“There is a second major difference between the internet and the previous arrival of low-hanging fruit, and it has to do with employment. The major internet companies perform a lot of their miracles by information technology and not so much by human hands.”

“The internet is wonderful, but it’s not saving the revenue-generating sector of the economy.”

“Politics is very difficult in an America without much low-hanging fruit. Low-hanging fruit means there are lots of material goodies to hand out and lots of fairly easy ways to make people happier, namely by giving them more stuff. That’s not the case now, as we are struggling fiscally simply to make good on previous promises to Medicare and Social Security recipients, as well as bondholders.”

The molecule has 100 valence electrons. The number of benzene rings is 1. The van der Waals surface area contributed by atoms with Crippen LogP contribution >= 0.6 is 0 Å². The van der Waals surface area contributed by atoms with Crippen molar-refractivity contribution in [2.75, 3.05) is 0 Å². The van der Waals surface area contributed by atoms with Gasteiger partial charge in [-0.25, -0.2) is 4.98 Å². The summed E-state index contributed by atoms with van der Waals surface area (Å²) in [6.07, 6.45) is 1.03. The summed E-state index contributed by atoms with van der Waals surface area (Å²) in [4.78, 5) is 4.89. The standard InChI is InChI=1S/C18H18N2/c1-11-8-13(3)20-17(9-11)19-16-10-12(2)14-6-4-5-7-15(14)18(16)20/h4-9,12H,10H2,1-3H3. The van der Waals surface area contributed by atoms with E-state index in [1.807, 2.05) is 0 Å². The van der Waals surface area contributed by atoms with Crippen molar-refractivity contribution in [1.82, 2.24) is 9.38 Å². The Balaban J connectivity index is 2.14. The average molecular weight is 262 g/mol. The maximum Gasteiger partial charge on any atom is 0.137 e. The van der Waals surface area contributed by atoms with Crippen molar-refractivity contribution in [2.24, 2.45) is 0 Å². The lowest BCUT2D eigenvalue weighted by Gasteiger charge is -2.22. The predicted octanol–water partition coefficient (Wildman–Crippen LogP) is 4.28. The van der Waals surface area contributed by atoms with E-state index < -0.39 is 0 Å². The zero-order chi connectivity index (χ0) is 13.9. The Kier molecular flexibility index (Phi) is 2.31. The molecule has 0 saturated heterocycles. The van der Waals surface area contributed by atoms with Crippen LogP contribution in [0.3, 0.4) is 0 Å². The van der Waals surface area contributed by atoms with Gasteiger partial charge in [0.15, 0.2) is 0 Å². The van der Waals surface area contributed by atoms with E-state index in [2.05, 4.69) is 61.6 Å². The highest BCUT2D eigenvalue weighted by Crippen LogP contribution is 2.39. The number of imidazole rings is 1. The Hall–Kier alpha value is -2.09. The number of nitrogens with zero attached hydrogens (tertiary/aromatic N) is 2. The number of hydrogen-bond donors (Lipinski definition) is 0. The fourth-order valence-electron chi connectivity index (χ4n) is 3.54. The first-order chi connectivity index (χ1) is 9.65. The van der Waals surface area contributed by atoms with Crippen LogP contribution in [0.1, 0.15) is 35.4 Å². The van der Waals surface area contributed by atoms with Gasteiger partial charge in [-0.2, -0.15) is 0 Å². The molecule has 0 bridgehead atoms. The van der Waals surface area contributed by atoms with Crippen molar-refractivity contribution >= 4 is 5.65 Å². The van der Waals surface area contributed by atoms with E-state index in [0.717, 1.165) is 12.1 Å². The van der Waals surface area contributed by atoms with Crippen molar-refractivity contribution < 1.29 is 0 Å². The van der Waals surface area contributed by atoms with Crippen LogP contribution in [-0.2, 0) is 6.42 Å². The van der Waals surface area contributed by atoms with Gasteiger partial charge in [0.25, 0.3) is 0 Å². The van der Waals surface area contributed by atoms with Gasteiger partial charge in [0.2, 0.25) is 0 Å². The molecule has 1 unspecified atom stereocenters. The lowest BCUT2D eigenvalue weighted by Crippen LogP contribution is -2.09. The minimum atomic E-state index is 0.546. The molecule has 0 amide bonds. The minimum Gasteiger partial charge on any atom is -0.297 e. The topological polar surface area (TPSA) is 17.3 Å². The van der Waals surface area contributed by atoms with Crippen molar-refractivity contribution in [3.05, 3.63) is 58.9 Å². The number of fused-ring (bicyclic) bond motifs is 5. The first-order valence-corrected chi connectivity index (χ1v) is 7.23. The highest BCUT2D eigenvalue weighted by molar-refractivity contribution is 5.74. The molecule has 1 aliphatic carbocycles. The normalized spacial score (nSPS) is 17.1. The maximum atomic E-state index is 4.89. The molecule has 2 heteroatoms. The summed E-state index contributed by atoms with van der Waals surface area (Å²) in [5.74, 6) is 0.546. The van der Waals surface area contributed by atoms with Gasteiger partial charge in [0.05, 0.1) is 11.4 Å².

“For the last forty years, most Americans have been expecting more than their government is capable of delivering. That mistake is at the root of why our government is functioning poorly.”

“A simple model of American politics is that interest groups are threatening to seize most of the economic pie but we pay them off by throwing them some subsidies to maintain political order.”

“Starting in the nineteenth century, large institutions—including government but also big corporations—became possible for the first time in human history. Large institutional structures require capabilities of communications, organization, and coordination. Only during the latter part of the nineteenth century did those capabilities fall into place. For better or worse, we used a lot of this new low-hanging fruit to build big government. Big government was one of the final creations from these new technologies.”